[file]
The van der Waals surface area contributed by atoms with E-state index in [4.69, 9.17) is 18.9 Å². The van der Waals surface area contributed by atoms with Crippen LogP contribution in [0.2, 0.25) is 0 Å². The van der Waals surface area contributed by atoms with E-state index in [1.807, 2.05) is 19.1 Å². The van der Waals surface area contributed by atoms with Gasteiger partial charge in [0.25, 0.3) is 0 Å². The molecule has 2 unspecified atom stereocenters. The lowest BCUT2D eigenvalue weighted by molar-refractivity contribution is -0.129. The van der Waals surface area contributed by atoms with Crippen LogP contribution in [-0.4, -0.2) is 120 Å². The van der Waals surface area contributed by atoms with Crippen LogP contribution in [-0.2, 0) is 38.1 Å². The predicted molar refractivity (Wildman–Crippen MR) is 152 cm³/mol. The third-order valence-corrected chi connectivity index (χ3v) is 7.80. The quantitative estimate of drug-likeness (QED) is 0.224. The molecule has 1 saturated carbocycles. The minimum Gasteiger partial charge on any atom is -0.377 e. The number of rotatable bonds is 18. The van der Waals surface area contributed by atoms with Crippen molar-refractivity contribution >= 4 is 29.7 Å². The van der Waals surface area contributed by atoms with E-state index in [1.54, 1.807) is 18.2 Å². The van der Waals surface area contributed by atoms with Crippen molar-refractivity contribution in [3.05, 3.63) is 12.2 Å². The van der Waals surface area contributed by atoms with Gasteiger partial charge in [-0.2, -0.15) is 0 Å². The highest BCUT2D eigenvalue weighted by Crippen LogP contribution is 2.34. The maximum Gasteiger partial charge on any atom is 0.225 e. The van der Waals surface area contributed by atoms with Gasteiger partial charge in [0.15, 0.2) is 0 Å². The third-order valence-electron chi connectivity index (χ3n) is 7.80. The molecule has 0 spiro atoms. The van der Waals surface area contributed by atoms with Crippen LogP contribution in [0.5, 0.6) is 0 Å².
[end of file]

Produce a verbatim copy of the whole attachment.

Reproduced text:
The van der Waals surface area contributed by atoms with E-state index in [4.69, 9.17) is 18.9 Å². The van der Waals surface area contributed by atoms with Crippen LogP contribution in [0.2, 0.25) is 0 Å². The van der Waals surface area contributed by atoms with E-state index in [1.807, 2.05) is 19.1 Å². The van der Waals surface area contributed by atoms with Gasteiger partial charge in [0.25, 0.3) is 0 Å². The molecule has 2 unspecified atom stereocenters. The lowest BCUT2D eigenvalue weighted by molar-refractivity contribution is -0.129. The van der Waals surface area contributed by atoms with Crippen LogP contribution in [-0.4, -0.2) is 120 Å². The van der Waals surface area contributed by atoms with Crippen LogP contribution in [-0.2, 0) is 38.1 Å². The predicted molar refractivity (Wildman–Crippen MR) is 152 cm³/mol. The third-order valence-corrected chi connectivity index (χ3v) is 7.80. The quantitative estimate of drug-likeness (QED) is 0.224. The molecule has 1 saturated carbocycles. The minimum Gasteiger partial charge on any atom is -0.377 e. The number of rotatable bonds is 18. The van der Waals surface area contributed by atoms with Crippen molar-refractivity contribution >= 4 is 29.7 Å². The van der Waals surface area contributed by atoms with E-state index in [1.54, 1.807) is 18.2 Å². The van der Waals surface area contributed by atoms with Crippen molar-refractivity contribution in [3.05, 3.63) is 12.2 Å². The van der Waals surface area contributed by atoms with Gasteiger partial charge in [-0.2, -0.15) is 0 Å². The highest BCUT2D eigenvalue weighted by Crippen LogP contribution is 2.34. The maximum Gasteiger partial charge on any atom is 0.225 e. The van der Waals surface area contributed by atoms with Gasteiger partial charge in [0.15, 0.2) is 0 Å². The third-order valence-electron chi connectivity index (χ3n) is 7.80. The molecule has 0 spiro atoms. The van der Waals surface area contributed by atoms with Crippen LogP contribution in [0.5, 0.6) is 0 Å².